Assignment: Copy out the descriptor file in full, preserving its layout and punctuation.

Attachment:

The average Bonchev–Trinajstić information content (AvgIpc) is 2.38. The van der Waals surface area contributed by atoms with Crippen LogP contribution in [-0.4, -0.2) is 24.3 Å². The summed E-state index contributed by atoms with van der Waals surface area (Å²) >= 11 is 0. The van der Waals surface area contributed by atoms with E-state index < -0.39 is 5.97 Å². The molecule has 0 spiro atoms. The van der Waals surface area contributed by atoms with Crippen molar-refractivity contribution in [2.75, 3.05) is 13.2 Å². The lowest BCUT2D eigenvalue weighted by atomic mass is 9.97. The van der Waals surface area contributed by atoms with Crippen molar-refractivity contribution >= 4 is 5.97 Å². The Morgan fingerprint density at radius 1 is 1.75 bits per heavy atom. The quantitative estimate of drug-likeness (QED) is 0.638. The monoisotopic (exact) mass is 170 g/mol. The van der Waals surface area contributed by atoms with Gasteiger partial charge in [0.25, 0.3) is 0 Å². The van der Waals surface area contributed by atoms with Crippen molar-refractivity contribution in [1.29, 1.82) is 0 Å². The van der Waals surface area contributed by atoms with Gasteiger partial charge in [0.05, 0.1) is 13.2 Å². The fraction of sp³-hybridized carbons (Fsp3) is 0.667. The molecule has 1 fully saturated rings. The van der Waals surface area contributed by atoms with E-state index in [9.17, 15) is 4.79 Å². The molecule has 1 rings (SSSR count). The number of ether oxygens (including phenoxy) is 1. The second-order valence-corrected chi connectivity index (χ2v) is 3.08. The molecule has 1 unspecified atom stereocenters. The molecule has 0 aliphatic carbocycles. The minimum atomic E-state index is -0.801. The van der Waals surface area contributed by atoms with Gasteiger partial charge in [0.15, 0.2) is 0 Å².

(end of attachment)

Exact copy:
The average Bonchev–Trinajstić information content (AvgIpc) is 2.38. The van der Waals surface area contributed by atoms with Crippen LogP contribution in [-0.4, -0.2) is 24.3 Å². The summed E-state index contributed by atoms with van der Waals surface area (Å²) >= 11 is 0. The van der Waals surface area contributed by atoms with E-state index < -0.39 is 5.97 Å². The molecule has 0 spiro atoms. The van der Waals surface area contributed by atoms with Crippen molar-refractivity contribution in [2.75, 3.05) is 13.2 Å². The lowest BCUT2D eigenvalue weighted by atomic mass is 9.97. The van der Waals surface area contributed by atoms with Crippen molar-refractivity contribution >= 4 is 5.97 Å². The Morgan fingerprint density at radius 1 is 1.75 bits per heavy atom. The quantitative estimate of drug-likeness (QED) is 0.638. The monoisotopic (exact) mass is 170 g/mol. The van der Waals surface area contributed by atoms with Gasteiger partial charge in [0.25, 0.3) is 0 Å². The van der Waals surface area contributed by atoms with Crippen molar-refractivity contribution in [1.29, 1.82) is 0 Å². The van der Waals surface area contributed by atoms with Gasteiger partial charge in [0.05, 0.1) is 13.2 Å². The fraction of sp³-hybridized carbons (Fsp3) is 0.667. The molecule has 1 fully saturated rings. The van der Waals surface area contributed by atoms with E-state index in [9.17, 15) is 4.79 Å². The molecule has 1 rings (SSSR count). The number of ether oxygens (including phenoxy) is 1. The second-order valence-corrected chi connectivity index (χ2v) is 3.08. The molecule has 1 unspecified atom stereocenters. The molecule has 0 aliphatic carbocycles. The minimum atomic E-state index is -0.801. The van der Waals surface area contributed by atoms with Gasteiger partial charge in [0.15, 0.2) is 0 Å².